In fact, this student pointed out the difference between what students learn at high school with respect to reading English texts and what they need to learn. This divergence may lead to higher FLRA level among students. As apparent, English courses at high school should equip EFL learners with reading strategies to improve their reading proficiency and consequently, reduce or control their FLRA level. According to McNamara (2011) utilizing adequate strategies ensures deep and proper understanding of reading texts.

 

DISCUSSION

The fact that the results of the present study indicated a significant improvement in the instructed group's reading performance at the time of post-test confirms the findings of previous researches which demonstrated that explicit reading strategy instruction leads to better performance (Anderson, 2005; Grabe, 2004). Our findings also echo Ahmadi and Pourhossein's (2012) study which indicated that reading strategies have a significant positive impact on the English reading comprehension proficiency since they assist learners in reading process. Likewise, Pressley and Harris (2006) found reading strategies beneficial in helping students perform better on reading comprehension tests. Dreyer and Nel (2003) arrived at the same results in their study of the effect of strategic reading instruction on learners' achievement. They found that students who received strategic training instruction attained both statistically and practically significantly higher marks on the reading comprehension. Moreover, Antoniou and Souvignier (2007) also found that explicit training had positive effects on reading comprehension, reading strategy knowledge and reading self-efficacy of students.

The result of the second research question would have a valuable contribution to the literature, since limited number of researches has been carried out in this area. Findings of the present study regarding the effect of reading strategy instruction on foreign language reading anxiety are in contrast to Capan and Pektas' (2013) study which indicated that exposing learner to training on different reading strategies would lead to an ascend in the FLRA level of the participants. Wu (2011) found no significant difference in the FLRA level of the students who had participated in reading courses. Likewise, Ghonsooly and Barghchi (2011) reported the same results in their introspective study of L2 reading anxiety. Possible explanations for these studies may be the short period of instruction on reading strategies, the efficiency of the selected strategies, the atmosphere of the classes and the level of affiliation between the instructor and students.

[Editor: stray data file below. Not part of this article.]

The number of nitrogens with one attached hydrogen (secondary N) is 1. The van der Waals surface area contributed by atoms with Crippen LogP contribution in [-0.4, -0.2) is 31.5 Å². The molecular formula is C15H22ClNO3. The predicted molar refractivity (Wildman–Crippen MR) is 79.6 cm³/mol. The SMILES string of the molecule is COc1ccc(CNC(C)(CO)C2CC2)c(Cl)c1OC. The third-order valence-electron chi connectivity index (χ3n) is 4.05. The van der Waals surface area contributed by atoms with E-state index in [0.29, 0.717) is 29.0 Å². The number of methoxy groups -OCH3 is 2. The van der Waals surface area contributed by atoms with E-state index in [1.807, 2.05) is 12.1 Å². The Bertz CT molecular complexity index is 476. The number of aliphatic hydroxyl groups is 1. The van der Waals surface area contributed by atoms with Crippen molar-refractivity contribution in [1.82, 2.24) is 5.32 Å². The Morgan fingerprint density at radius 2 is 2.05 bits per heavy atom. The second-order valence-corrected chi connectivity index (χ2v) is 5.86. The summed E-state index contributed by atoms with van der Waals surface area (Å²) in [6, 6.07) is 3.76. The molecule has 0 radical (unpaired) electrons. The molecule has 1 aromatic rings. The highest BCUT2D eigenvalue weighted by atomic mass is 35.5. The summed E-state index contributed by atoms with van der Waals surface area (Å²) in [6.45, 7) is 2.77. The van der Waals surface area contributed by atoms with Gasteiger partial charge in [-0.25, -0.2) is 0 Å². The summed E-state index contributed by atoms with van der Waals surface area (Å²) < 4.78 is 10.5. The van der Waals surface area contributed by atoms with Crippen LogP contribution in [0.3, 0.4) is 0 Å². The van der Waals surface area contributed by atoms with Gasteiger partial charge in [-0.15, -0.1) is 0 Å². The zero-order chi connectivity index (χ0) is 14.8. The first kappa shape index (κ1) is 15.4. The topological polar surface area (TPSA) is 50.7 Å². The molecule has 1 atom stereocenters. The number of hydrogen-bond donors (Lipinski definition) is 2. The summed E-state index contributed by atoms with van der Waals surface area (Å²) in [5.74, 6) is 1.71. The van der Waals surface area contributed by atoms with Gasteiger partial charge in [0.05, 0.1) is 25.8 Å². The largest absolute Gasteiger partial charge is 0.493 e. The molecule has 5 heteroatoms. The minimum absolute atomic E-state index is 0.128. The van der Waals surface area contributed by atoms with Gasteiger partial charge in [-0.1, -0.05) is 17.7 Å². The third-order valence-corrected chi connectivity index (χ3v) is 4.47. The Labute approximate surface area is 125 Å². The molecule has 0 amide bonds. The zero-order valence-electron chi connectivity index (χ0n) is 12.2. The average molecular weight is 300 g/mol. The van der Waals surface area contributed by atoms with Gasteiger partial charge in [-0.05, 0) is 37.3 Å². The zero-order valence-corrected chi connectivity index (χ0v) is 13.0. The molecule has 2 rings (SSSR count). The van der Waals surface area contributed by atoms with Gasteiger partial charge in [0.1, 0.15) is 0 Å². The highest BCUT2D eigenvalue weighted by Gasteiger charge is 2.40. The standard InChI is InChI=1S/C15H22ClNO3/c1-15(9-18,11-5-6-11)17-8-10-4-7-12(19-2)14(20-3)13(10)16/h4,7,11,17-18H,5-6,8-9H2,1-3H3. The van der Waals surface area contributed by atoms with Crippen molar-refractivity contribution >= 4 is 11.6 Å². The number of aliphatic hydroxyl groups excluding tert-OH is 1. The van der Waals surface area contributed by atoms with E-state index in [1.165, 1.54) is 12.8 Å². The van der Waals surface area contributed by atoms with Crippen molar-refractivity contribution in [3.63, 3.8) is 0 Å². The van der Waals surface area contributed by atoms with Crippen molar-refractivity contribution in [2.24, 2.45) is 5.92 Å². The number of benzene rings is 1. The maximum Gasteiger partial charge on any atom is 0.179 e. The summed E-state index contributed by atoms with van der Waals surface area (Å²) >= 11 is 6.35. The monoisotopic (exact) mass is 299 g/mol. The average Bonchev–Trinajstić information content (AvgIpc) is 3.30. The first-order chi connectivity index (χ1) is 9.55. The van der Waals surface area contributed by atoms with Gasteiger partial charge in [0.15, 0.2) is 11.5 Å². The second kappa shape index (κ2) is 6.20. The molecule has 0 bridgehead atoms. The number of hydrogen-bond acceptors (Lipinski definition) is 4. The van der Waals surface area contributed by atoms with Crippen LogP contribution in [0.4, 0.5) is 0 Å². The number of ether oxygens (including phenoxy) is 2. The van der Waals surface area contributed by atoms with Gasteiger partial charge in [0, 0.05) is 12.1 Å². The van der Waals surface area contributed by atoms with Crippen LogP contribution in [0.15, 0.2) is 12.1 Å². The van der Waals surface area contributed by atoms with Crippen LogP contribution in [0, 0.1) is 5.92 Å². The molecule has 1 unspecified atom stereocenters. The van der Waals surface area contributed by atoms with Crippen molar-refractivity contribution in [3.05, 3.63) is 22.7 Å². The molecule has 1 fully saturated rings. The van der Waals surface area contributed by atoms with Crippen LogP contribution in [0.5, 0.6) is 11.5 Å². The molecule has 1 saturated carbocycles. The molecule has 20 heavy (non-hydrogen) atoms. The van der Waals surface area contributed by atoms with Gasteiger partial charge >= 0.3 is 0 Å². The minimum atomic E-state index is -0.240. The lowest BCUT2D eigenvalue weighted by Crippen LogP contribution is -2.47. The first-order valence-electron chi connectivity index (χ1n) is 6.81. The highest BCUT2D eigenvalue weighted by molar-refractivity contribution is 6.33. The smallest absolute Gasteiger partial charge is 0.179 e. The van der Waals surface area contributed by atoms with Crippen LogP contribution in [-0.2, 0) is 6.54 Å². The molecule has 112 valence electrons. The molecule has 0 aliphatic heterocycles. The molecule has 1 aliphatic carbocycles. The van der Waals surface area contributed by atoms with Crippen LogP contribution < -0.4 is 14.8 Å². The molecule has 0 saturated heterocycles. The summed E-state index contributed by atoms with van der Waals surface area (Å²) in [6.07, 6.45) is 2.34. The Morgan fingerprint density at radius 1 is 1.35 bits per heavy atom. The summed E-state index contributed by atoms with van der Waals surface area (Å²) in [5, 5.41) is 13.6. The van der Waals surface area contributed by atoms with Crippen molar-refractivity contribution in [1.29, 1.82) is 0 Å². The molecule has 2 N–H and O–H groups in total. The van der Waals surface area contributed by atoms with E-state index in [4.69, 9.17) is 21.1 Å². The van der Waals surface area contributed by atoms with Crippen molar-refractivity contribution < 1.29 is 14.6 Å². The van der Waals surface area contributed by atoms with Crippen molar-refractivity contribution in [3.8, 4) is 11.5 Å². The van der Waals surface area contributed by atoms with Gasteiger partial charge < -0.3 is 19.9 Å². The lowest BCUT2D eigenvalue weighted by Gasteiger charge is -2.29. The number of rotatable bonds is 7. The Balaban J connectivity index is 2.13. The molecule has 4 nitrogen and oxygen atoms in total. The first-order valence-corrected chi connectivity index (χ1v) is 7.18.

Regarding the correlation between reading comprehension and reading anxiety, no significant relationship was found. This result is congruent with previous studies which explored the possible relationship between reading anxiety and reading comprehension. The results of Saito et al.'s (1999) study and that of Sellers (2000) are in line with the present study. Tsai and Li (2012) reported a negative correlation between reading anxiety and reading performance of Taiwanese EFL learners. No significant difference was found in the reading comprehension of students with high and low levels of reading anxiety. Working on relatively the same issue, Wu (2011) discovered that reading comprehension performance of the participants did not correlate with their reading anxiety. The results of the study conducted by Shariati and Bordbar (2009) indicated that reading anxiety and reading comprehension do not seem to be related in a meaningful way. Likewise, Jafarigohar and Behrooznia (2012) found a significant negative relationship between FLRA and reading comprehension. Therefore, we can assume that students with different levels of reading anxiety do not seem to exhibit a significant performance difference on reading comprehension tests. However, neither positive, nor negative significant correlation was found from the study of Brantmier (2005). Findings indicated lack of significant correlation between reading anxiety and reading comprehension. In fact, this study indicated that anxiety may be a factor involved in the reading process, but it does not hinder comprehension. This issue seems to contradict aforementioned studies in that they consider reading anxiety as a significant factor which deleteriously affects reading comprehension. Similarly, Chen (2007) reported a lack of significant relationship between FLRA level and reading performance.